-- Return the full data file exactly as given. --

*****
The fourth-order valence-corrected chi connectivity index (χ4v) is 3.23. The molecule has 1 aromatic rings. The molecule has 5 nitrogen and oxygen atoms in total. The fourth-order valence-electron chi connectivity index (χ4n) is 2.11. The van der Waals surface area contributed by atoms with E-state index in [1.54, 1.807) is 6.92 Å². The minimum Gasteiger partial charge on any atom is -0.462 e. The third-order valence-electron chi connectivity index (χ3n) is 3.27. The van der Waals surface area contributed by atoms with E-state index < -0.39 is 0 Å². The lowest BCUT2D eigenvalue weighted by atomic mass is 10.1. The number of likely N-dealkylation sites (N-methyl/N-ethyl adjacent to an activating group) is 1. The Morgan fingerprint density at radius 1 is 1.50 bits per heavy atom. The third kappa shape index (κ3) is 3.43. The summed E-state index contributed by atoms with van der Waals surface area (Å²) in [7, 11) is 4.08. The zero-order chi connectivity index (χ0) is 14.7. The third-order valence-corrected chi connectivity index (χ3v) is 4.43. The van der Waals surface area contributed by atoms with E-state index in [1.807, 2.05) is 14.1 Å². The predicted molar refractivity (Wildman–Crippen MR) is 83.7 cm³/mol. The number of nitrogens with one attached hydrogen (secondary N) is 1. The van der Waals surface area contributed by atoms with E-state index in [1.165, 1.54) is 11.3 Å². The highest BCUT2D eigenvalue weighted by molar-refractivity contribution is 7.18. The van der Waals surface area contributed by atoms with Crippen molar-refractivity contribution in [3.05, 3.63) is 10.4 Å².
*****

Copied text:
The fourth-order valence-corrected chi connectivity index (χ4v) is 3.23. The molecule has 1 aromatic rings. The molecule has 5 nitrogen and oxygen atoms in total. The fourth-order valence-electron chi connectivity index (χ4n) is 2.11. The van der Waals surface area contributed by atoms with E-state index in [1.54, 1.807) is 6.92 Å². The minimum Gasteiger partial charge on any atom is -0.462 e. The third-order valence-electron chi connectivity index (χ3n) is 3.27. The van der Waals surface area contributed by atoms with E-state index < -0.39 is 0 Å². The lowest BCUT2D eigenvalue weighted by atomic mass is 10.1. The number of likely N-dealkylation sites (N-methyl/N-ethyl adjacent to an activating group) is 1. The Morgan fingerprint density at radius 1 is 1.50 bits per heavy atom. The third kappa shape index (κ3) is 3.43. The summed E-state index contributed by atoms with van der Waals surface area (Å²) in [7, 11) is 4.08. The zero-order chi connectivity index (χ0) is 14.7. The third-order valence-corrected chi connectivity index (χ3v) is 4.43. The van der Waals surface area contributed by atoms with E-state index in [1.807, 2.05) is 14.1 Å². The predicted molar refractivity (Wildman–Crippen MR) is 83.7 cm³/mol. The number of nitrogens with one attached hydrogen (secondary N) is 1. The van der Waals surface area contributed by atoms with E-state index in [1.165, 1.54) is 11.3 Å². The highest BCUT2D eigenvalue weighted by molar-refractivity contribution is 7.18. The van der Waals surface area contributed by atoms with Crippen molar-refractivity contribution in [3.05, 3.63) is 10.4 Å².